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    The Patriots were very successful against the run until some monster numbers by Peyton Hillis and Colt McCoy skewed their numbers the wrong way.

    Although they held the Steelers to 76 total yards rushing, that came with a hefty average of 4.8 yards per carry against them.

    The Colts rush attack, however, hasn't been successful in many regards this season. They rank 27th in both yards (814) and yards per carry (3.7).

    With injuries to both Mike Hart and Joseph Addai, Donald Brown has been thrust into the mix with a paltry average of 3.3 yards per carry and just one touchdown to his name.

    Unless the Colts can miraculously discover a smash-mouth style of offense, which their interior offensive line doesn't have, I don't expect the Colts' rush attack to come to life against the Patriots.

    Advantage: Patriots

Special Teams

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    Former Patriots kicker Adam Vinatieri returns to his old stadium, where he hasn't kicked a field goal since 2006.

    Although Patriots replacement-kicker Shayne Graham had a good game kicking field goals against the Steelers, I'm not ready to give him a pass just yet. He missed a PAT attempt and he's been known to be inconsistent at times.

    Brandon Tate hasn't returned a kickoff for a touchdown in quite some time, but I'd say he's due. He had a great 35-yard return against the Steelers on Sunday in which he almost broke free from the second wave.

    There may not be a better team for him to get back on track against than the Colts, a unit that has been subpar on special teams for years.

    But is that still the case? The Patriots and Colts have eerily similar numbers against kick returners, as the Pats allow an average of 24.3 yards per return against the Colts' average of 24.4, both below league-average.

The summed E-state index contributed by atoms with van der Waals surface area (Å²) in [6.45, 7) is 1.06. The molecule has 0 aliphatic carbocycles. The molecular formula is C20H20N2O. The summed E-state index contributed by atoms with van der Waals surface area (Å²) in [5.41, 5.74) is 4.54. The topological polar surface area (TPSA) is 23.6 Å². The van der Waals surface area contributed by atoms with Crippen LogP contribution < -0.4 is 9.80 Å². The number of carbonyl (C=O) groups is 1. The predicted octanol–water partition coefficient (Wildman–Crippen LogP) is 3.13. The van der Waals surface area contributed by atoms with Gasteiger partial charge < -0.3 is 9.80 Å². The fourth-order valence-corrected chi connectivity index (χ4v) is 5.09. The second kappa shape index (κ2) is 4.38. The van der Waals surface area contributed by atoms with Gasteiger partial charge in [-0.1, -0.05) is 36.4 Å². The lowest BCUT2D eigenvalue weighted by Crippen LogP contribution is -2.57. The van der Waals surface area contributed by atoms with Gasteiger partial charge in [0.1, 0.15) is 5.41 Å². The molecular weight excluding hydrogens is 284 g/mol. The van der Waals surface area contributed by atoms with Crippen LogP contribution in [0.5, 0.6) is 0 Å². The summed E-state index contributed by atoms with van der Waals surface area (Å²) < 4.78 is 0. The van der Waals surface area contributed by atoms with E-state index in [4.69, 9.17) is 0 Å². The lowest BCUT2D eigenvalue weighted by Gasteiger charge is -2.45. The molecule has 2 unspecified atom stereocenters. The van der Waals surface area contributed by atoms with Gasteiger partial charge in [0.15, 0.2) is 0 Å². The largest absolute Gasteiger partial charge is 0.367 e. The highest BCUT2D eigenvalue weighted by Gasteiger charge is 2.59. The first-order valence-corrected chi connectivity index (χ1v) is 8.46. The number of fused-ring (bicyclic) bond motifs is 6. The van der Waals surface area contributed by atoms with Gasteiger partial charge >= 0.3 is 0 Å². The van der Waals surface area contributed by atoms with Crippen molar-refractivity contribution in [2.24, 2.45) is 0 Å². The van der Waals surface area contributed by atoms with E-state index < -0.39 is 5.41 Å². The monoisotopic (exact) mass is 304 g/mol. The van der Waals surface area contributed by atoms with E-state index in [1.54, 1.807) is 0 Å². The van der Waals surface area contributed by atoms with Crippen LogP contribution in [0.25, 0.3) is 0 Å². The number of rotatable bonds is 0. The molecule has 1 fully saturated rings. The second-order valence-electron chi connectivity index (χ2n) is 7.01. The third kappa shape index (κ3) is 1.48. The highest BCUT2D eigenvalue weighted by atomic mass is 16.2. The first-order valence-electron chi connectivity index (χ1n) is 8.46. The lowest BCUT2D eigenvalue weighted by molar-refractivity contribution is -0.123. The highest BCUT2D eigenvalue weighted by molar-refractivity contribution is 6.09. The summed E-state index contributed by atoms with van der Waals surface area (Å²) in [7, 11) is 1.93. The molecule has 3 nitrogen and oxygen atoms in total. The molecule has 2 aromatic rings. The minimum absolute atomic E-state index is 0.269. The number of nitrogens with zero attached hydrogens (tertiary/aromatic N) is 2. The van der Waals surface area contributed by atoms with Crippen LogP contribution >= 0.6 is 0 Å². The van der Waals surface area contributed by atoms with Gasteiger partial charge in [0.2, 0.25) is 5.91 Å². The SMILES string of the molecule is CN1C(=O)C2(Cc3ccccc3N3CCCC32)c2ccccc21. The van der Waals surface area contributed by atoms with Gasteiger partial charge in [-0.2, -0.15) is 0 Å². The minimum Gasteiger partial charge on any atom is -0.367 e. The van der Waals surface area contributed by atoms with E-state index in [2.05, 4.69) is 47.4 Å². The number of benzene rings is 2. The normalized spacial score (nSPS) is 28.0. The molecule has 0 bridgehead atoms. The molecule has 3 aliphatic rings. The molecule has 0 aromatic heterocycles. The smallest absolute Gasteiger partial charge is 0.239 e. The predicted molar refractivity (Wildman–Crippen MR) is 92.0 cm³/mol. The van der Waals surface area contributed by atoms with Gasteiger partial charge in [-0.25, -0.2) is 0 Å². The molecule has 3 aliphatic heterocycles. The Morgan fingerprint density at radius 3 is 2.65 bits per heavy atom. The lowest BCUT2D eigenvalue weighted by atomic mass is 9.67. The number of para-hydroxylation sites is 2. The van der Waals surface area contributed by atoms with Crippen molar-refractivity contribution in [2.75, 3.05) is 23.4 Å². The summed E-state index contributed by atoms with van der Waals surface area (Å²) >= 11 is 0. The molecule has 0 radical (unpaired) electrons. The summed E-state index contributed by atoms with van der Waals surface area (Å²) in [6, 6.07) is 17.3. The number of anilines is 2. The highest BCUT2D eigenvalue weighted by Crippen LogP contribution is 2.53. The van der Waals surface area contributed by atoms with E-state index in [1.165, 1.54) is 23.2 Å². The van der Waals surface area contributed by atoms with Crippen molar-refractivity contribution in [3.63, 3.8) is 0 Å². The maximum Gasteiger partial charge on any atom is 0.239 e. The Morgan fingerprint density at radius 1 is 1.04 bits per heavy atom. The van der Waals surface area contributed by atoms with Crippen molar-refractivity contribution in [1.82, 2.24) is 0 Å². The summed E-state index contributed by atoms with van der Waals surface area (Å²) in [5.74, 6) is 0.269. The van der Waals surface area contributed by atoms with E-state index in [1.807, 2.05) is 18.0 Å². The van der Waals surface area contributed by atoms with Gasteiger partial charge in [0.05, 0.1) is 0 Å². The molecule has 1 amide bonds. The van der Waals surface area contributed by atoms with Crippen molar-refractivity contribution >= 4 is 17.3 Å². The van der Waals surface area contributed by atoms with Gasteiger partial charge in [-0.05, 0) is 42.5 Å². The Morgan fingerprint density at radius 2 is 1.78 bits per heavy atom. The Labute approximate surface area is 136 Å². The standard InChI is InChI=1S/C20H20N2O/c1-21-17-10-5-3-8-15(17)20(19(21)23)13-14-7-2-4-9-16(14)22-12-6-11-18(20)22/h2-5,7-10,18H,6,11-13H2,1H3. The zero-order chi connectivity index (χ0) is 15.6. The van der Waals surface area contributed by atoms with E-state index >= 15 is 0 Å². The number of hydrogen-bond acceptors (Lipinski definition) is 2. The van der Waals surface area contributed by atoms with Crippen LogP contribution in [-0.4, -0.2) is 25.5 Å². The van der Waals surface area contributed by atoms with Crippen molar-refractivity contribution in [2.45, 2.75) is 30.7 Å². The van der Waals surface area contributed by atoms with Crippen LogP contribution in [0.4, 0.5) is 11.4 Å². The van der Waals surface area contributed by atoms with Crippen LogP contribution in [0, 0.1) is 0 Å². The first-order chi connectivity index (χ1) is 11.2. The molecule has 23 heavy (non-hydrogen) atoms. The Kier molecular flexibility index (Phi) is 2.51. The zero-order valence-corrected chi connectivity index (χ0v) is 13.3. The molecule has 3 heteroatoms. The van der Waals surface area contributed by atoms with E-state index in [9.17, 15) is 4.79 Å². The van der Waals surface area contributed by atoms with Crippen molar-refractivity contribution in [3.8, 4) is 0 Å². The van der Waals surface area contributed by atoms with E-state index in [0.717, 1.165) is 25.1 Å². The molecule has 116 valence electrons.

The difference? The Patriots have allowed a touchdown (to Bills kick returner CJ Spiller in Week 3), and the Colts haven't.

    The eerie similarities continue. Colts punter Pat McAfee averages 43.1 yards per punt with a long of 66, while Patriots punter Zoltan Mesko averages 43 yards per punt with a long of 65.

    Advantage: Draw

Coaching

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    Jim Caldwell may be the coach of the Colts.

    But let's face it: That's a "1 and 1a" situation between he and Peyton Manning, as the latter "runs" the offense in every sense of the word. The coaching battles between he and Belichick have been a storied bunch, with Peyton Manning finding ways to win recently.

    As for the Patriots, Belichick has come up with some brilliant offensive game plans this season, as we saw against the Steelers last week. Peyton Manning may be able to out-coach Belichick from the field, but Belichick will definitely be able to out-coach Jim Caldwell and the Colts' defensive assistants.

    The big advantage for the Patriots comes in Belichick's ability to maximize the matchups. With so many injuries to the Colts, when you start to get as far down the depth chart as they're getting, the players are bound to have weaknesses.

    The Patriots should be ready to expose those weaknesses on Sunday.

    Advantage: Patriots

Conclusion

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    Let's not get ahead of ourselves just because I gave the Patriots a 4-1-1 advantage in these matchups.

    The Colts' pass attack has been just as indefensible this year as they have in the past, even with several key injuries. In fact, it's their sizable advantage in that matchup that has me thinking this game will be very, very close.

    But if the Patriots can execute in every phase of the game as well as they have in several games this season, they look to have the upper hand.

    But Belichick acknowledged that's the case on Tuesday's conference call, when he said: "They make you beat them. They don't make very many mistakes...it doesn't take much of a slip-up for them to make you pay for it. They're one of the best offensive teams in football."

    In the end, I think it could come down to a game-winning drive from Tom Brady against what will be a worn-down Colts defense.

    Prediction: Patriots 30, Colts 27